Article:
Podcast #128: We chat with Kent C Dodds about why he loves React and discuss what life was like in the dark days before Git. Listen now.

Hot answers tagged

38

My advice? Do not share these DTOs among the applications in any kind of library. Or at least don't do this right now. I know, seems very counter-intuitive. You are duplicating code, right? But this is not a business rule, so you can be more flexible. The service that sends the DTO needs to be rigid in his message contract, like an Rest API. The service ...


22

I've run into some difficulties thus far I'd like to document here. How do you handle reconnect logic? This is a hard problem and an especially hard problem in designing and implementing a message queue. Messages must be able to queue up somewhere when consumers are offline, so a simple pub-sub is not strong enough, and consumers need to reconnect in a ...


19

Yep, you are definitely missing something. Gotos would typically be used, like you said, to perform a one-way transfer of control. However, events do not do that. When the code fires the event, it knows full well that once event is published (or processed, queued, fired... etc) code execution will resume on the very next line in the code that generated ...


12

When it comes to Microservices, services' development life cycles should be independent too.* Different SLDC and different dev teams in a real MS system, there could be several teams involved in the development of the ecosystem, each of which in charge of one or more services. In turn, these teams might be located in different offices, cities, countries, ...


9

Mapping URIs (from REST resources) to topics, depending on what your are modeling, could result in a perfect mapping. Through a simple example, i will try to give you some hint about how to perform this mapping. I would take as an example, two APIS: a REST API (resources) and MQTT API (topics). By the way, MQTT is a pub/sub protocol for the Internet of ...


8

I'm trying to design every service to be as independent as possible You should be publishing events. Events are certain type of messages that represent a solid fact about something that has happened at a particular point in time. Each service should have a very well defined responsibility, and should have the responsibility of publishing the events related ...


6

The question is a bit vague (e.g. what exactly do you mean by a third party?), but to try and answer anyway: I think you're looking for the Observer pattern. The intent of the pattern is to allow entities to be notified when the state of some object changes, while decoupling the two sides. I.e., the observers don't know anything about the subject except ...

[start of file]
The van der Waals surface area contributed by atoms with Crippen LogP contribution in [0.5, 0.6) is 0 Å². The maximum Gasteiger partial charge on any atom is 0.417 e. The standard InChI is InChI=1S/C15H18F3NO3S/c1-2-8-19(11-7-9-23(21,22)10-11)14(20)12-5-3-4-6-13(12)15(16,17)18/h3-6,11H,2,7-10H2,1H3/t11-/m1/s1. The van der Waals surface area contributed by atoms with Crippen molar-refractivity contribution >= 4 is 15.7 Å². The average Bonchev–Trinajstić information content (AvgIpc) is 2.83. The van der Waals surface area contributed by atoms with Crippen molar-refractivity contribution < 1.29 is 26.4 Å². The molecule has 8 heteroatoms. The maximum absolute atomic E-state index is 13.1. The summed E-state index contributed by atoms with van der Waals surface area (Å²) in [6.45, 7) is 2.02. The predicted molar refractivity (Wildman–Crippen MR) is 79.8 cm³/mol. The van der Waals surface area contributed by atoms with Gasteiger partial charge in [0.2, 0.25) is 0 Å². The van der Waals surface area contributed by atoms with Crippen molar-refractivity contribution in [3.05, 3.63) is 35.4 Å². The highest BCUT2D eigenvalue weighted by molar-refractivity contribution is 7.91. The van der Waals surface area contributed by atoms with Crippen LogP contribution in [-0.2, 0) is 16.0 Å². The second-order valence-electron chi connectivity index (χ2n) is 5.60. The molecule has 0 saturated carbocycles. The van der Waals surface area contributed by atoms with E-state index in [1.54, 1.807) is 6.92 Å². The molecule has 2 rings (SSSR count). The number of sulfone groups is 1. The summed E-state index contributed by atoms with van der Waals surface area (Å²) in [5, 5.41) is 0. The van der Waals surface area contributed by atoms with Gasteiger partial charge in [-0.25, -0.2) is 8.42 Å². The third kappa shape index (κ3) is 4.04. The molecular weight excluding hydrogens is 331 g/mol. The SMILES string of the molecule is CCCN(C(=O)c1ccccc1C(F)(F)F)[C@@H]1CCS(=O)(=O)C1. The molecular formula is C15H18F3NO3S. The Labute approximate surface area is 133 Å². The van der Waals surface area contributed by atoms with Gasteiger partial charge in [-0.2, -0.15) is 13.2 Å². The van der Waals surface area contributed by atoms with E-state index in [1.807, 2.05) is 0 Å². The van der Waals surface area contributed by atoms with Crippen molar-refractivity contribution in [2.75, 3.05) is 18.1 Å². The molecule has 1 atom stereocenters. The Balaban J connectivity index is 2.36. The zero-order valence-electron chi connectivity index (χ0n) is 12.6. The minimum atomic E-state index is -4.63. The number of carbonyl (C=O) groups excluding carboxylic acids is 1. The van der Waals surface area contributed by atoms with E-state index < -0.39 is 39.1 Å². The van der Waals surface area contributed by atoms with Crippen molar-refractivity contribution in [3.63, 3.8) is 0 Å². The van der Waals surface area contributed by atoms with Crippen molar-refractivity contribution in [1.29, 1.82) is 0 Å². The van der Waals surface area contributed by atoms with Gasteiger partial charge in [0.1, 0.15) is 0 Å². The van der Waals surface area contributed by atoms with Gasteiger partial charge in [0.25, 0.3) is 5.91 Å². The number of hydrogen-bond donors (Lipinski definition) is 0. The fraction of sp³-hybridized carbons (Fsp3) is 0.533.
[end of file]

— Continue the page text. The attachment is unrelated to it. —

6

The way to decide what an event should represent is the good old Single Responsibility Principle. If, for instance, you have a long-running tax computation process and an incremental GUI visualization that displays its progress, then the tax processor should raise "started", "progress" or "finish" events. A GUI class should listen to these events and do ...


6

There are a couple of differences. First, when a code executes GOTO, it gives up control, and there's no guarantee that it will regain control. A publisher in pub/sub, however, will keep running and performing its logic, sending off messages as appropriate. Its behavior is understandable and predicable. Secondly, the subscriber will receive messages, and ...


5

It is none of your business what I intend to do when your API raises an event. Maybe I will show an icon, maybe I will order coffee for the lead developer, start a music video, whatever I do, it's my business not yours. The point of the event is to notify those that are interested that something has happened, after that, it's no longer your conceern. As a ...


5

I'm looking for a way to clearly diagram how multiple applications communicate via a service bus. That would be awesome. Unfortunately, I don't think it is possible for configurations of any complexity. A sequence diagram for simple scenarios is probably as good as anything else. Components on a bus both publish and subscribe to messages. Some of the ...


5

If you want to use Redis for a message queue in Node.js and you don't mind using a module for that then you may try RSMQ - the Redis Simple Message Queue for Node. It was not available at the time this question was asked but today it is a viable option. If you want to actually implement the queue yourself as you stated in your question then you may want to ...


5

Yes, you need two Worker Queues A and B https://www.rabbitmq.com/tutorials/tutorial-two-dotnet.html and one Fan Out routing which sends messages to both queues https://www.rabbitmq.com/tutorials/tutorial-three-dotnet.html So in rabbitmq you publish to a fan out Exchange and read from persistent queue A or B both of which get a copy of the message from ...


4

ActiveMQ does support this and it's a general feature of JMS. Here's a link pointing to a way of doing this. I can't find the specific documentation at the moment but my recollection is that you can set up general queue configurations using wildcards like FOO.* Then you can write to FOO.BAR and ActiveMQ will create it. It will exist as long as there ...


3

If anyone else finds this question relevant, I'm following-up with my chosen solution. Bottom line: when you can't find a simple solution to a seemingly simple problem, it may be a sign that analysis and refactoring of the existing design is needed. Analyzing my code, I realized that the Sequence class had fairly overloaded accessors that as designed could ...